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Back in 2002, when I was straight out of college and jobs were few and far between after the dot-com bust, I joined a service company which used to create software customized for their clients in Java. I had to sit in the office of a client (which was a ramshackle room in an electric sub-station rigged with an AC to keep the servers running), sharing chairs/PCs with other guys in the team. The other engineers (if I can call them engineers ;) in the group used to make changes ad-hoc to the source code, compile the files and put them into production.

  • No way to figure out who made what change.
  • No way to figure out why any change was made.
  • No way to go to previous version of code, unless the engineer "remembered" what he modified.
  • Backup: Copy over files from the production server, which were replaced with new files.
  • Location of backup: Home directory of engineer copying over files to production server.

Reports of production servers going down due to botched attempts of copying over files to the server (missed a file to be copied over, backups getting lost or wrong files being copied over or not all files being copied over) were met with shrugs (oh no, is it down? let's see what happened; hey who changed what recently...? ummm...).

During those days, after spending several frustrating days trying to figure out the whos and whys behind the code, I had devised a system for comments in a list in the header of the source file which detailed the following:

  1. Date of change made
  2. Who made the change
  3. Why was the change made

Two months later when the list threatened to challenge the size of the source code in the file, the manager had the bright idea of getting a source version control system.

I have never needed to put any comments in headers of source files (except for copyright notices) in any company I worked since. In my current company, everything else is mostly self-evident by looking at the code, or going to the bug reporting system which is integrated with the source version control system.

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A lot depends on whether you're using an auto-documentation generation tool or not.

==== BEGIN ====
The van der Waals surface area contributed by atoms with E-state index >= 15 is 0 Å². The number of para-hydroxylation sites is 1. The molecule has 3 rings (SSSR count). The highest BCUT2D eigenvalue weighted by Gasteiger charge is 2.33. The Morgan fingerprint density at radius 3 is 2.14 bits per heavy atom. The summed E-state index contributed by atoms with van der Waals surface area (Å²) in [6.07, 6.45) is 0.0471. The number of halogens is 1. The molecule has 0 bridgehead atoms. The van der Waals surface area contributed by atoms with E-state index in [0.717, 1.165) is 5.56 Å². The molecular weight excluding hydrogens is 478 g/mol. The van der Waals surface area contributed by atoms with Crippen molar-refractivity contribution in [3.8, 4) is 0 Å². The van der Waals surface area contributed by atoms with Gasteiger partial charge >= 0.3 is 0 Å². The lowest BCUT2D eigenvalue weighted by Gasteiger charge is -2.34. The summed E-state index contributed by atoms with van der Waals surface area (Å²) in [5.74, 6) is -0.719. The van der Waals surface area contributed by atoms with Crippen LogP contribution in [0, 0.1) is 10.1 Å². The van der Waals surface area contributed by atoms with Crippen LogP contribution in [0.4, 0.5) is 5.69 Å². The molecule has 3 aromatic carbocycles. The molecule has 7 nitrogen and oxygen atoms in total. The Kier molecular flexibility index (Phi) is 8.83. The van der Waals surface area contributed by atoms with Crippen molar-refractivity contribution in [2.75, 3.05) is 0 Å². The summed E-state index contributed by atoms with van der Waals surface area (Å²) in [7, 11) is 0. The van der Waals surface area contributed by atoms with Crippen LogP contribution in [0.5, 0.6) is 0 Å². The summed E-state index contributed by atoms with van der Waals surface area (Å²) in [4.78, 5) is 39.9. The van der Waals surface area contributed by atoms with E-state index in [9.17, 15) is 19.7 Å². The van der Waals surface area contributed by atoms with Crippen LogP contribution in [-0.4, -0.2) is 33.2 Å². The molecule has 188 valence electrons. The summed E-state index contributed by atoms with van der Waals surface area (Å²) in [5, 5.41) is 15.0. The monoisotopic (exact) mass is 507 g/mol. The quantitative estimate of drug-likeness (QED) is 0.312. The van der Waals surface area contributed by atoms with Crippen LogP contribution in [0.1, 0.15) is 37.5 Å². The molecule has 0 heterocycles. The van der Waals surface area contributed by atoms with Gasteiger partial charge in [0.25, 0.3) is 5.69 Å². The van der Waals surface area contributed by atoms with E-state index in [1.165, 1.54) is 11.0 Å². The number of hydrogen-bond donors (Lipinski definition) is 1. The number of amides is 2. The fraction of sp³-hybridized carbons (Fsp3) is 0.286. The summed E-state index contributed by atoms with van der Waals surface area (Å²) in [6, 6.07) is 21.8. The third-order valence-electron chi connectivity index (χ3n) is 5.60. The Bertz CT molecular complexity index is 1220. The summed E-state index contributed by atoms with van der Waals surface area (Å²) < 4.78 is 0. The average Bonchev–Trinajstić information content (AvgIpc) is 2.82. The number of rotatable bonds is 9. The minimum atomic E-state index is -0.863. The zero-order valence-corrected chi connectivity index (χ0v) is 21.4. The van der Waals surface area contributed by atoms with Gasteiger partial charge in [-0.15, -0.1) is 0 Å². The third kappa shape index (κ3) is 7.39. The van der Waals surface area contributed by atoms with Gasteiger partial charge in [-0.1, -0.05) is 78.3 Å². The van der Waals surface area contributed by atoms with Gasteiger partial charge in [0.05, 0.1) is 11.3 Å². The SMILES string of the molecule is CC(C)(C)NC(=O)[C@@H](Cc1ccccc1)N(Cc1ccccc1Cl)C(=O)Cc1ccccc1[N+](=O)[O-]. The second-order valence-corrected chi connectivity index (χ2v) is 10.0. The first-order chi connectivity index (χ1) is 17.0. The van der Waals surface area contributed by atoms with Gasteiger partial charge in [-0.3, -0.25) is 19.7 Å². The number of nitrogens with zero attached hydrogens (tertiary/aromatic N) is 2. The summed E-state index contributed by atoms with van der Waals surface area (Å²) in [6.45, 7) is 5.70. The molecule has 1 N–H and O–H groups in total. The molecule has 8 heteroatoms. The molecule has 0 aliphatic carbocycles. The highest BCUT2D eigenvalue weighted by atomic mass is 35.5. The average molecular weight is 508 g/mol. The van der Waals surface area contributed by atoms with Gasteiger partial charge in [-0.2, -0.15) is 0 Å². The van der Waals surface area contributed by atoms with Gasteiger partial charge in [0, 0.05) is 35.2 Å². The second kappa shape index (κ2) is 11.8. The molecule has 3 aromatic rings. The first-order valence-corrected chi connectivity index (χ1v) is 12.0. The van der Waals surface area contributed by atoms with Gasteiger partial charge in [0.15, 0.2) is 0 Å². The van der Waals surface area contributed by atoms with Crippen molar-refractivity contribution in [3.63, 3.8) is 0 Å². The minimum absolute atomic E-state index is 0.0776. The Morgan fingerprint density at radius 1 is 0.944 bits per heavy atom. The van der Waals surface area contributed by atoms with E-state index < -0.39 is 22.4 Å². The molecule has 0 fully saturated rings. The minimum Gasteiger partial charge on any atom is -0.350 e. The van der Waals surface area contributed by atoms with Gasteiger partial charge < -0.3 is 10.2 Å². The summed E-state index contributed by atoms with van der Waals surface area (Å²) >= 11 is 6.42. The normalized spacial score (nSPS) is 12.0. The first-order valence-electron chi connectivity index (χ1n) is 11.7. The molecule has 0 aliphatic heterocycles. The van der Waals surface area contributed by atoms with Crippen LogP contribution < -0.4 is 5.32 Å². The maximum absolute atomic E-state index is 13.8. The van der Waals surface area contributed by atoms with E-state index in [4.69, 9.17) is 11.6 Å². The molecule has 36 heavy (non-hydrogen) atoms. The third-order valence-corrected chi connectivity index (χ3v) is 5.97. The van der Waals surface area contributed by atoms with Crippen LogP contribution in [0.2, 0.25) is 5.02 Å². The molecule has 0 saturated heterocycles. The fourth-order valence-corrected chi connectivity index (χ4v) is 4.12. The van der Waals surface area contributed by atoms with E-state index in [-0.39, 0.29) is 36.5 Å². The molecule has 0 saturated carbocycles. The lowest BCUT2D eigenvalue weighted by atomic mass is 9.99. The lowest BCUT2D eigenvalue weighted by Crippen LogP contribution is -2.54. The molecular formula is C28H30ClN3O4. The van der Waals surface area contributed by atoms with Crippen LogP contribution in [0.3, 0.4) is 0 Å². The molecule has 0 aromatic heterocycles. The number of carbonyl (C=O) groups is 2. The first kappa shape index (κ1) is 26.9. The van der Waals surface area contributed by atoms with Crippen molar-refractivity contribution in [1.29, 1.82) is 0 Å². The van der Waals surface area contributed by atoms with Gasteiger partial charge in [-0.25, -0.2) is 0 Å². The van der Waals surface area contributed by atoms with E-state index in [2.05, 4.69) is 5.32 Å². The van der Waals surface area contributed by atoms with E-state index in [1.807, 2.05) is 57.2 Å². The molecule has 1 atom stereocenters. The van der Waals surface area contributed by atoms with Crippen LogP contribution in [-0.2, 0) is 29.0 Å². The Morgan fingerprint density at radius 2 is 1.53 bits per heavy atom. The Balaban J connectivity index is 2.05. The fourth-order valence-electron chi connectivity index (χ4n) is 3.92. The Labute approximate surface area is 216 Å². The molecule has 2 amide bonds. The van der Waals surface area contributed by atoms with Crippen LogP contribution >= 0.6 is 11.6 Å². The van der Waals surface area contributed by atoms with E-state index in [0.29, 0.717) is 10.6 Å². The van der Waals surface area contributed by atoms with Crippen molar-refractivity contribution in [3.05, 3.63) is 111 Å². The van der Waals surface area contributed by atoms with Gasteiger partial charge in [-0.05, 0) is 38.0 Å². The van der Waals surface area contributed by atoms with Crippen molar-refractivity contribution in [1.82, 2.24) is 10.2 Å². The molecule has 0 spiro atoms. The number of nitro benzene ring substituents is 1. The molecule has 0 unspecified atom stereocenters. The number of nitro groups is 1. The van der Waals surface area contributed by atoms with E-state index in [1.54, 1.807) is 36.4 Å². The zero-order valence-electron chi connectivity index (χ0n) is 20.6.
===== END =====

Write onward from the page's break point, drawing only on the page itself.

While I agree with many of the comments, if you're using JavaDoc or some other documentation generating tool that depends on comments, you'll obviously need to include the things it wants to see.

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You did not mention that you are using a version control system and your comment in Neil N's answer confirms this for your older code. While using version control is the best way to go I also have experienced many situations where the cost of doing so for older code would not be paid for by the project's sponsor. If you do not have a centralized change history for the project then the change history can be put in the modules. It is good that you are using a version control system for your new code.

Your company name
All rights reserved (c) year - or reference to appropriate license

Project or library this file is for

Module it belongs to

Description of what it contains

History
-------
01/08/2010 - Programmer - version
  Initial creation.  
01/09/2010 - Programmer - version
  Change description.
01/10/2010 - Programmer - version
  Change description.
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Yes, version control is a must-have for all of my new projects. Unfortunately, many of my earlier ones aren't under version control because I didn't know that it existed back then! It's too late to add a version history to my old files now, but the top section of your suggestion looks good to me. –  Cameron Jan 10 '10 at 21:22
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Those useful fields that you mentioned are good ones. Who modified the file and when.

Your version control software should allow for the embedding of keywords within comments. For example, in CVS, the $Id$ will resolve to the file, date/time modified, and user that modified the file. It will automatically be kept up to date with each check-in.

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Ooh, cool, I didn't know that about CVS! –  Cameron Jan 10 '10 at 5:45
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But if you're using source control, why do you need comments? –  ProfK Jan 10 '10 at 6:31
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Include the following information:

  • What this file is for. That's a very useful piece of knowledge and it's more important than anything else. You should tell the reader, why there is such a file, why did you group functions in a separate file/package/module and why they are used. Maybe briefly, one or two lines, but that should be there.
  • Legal stuff, if appplicant.
  • Leave the place for special commands of console editors, such as of Emacs.
  • Add special commands that your auto-documenting system requires.

Things things you shouldn not include are

  • Who created the file
  • When it was created
  • Who modified it the last time
  • When it was last modified
  • What was added by the latest modification

You can--and should--retrieve it via the version control system, where it's constantly and automatically kept up-to-date. Let alone that most of these points are just useless.